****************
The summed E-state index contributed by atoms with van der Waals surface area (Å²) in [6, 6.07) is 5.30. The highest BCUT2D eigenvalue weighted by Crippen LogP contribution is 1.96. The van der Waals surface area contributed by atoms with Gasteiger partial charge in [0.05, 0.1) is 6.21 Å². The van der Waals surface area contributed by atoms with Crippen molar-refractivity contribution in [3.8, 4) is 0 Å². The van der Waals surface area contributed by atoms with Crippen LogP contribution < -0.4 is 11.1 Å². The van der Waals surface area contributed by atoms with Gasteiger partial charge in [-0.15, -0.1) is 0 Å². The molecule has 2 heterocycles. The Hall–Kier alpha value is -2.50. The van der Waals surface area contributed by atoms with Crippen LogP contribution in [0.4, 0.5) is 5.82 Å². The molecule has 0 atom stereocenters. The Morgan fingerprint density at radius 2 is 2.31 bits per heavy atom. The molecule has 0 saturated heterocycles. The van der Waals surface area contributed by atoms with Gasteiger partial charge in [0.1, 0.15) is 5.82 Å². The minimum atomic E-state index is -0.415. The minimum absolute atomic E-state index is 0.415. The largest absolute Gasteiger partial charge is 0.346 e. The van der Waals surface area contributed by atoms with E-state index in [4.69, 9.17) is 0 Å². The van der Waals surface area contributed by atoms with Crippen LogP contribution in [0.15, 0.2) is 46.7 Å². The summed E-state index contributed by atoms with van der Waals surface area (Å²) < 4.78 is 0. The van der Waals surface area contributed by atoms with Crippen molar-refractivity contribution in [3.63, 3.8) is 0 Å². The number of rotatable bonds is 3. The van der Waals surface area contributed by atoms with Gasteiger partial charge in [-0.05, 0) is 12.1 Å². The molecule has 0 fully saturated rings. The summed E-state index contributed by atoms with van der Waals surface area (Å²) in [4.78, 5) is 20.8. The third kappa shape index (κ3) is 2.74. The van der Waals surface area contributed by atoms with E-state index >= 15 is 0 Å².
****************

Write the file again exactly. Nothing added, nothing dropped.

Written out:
The summed E-state index contributed by atoms with van der Waals surface area (Å²) in [6, 6.07) is 5.30. The highest BCUT2D eigenvalue weighted by Crippen LogP contribution is 1.96. The van der Waals surface area contributed by atoms with Gasteiger partial charge in [0.05, 0.1) is 6.21 Å². The van der Waals surface area contributed by atoms with Crippen molar-refractivity contribution in [3.8, 4) is 0 Å². The van der Waals surface area contributed by atoms with Crippen LogP contribution < -0.4 is 11.1 Å². The van der Waals surface area contributed by atoms with Gasteiger partial charge in [-0.15, -0.1) is 0 Å². The molecule has 2 heterocycles. The Hall–Kier alpha value is -2.50. The van der Waals surface area contributed by atoms with Crippen LogP contribution in [0.4, 0.5) is 5.82 Å². The molecule has 0 atom stereocenters. The Morgan fingerprint density at radius 2 is 2.31 bits per heavy atom. The molecule has 0 saturated heterocycles. The van der Waals surface area contributed by atoms with Gasteiger partial charge in [0.1, 0.15) is 5.82 Å². The minimum atomic E-state index is -0.415. The minimum absolute atomic E-state index is 0.415. The largest absolute Gasteiger partial charge is 0.346 e. The van der Waals surface area contributed by atoms with E-state index in [4.69, 9.17) is 0 Å². The van der Waals surface area contributed by atoms with Crippen LogP contribution in [0.15, 0.2) is 46.7 Å². The summed E-state index contributed by atoms with van der Waals surface area (Å²) < 4.78 is 0. The van der Waals surface area contributed by atoms with Crippen molar-refractivity contribution in [3.63, 3.8) is 0 Å². The number of rotatable bonds is 3. The van der Waals surface area contributed by atoms with Gasteiger partial charge in [-0.05, 0) is 12.1 Å². The molecule has 0 fully saturated rings. The summed E-state index contributed by atoms with van der Waals surface area (Å²) in [4.78, 5) is 20.8. The third kappa shape index (κ3) is 2.74. The van der Waals surface area contributed by atoms with E-state index >= 15 is 0 Å².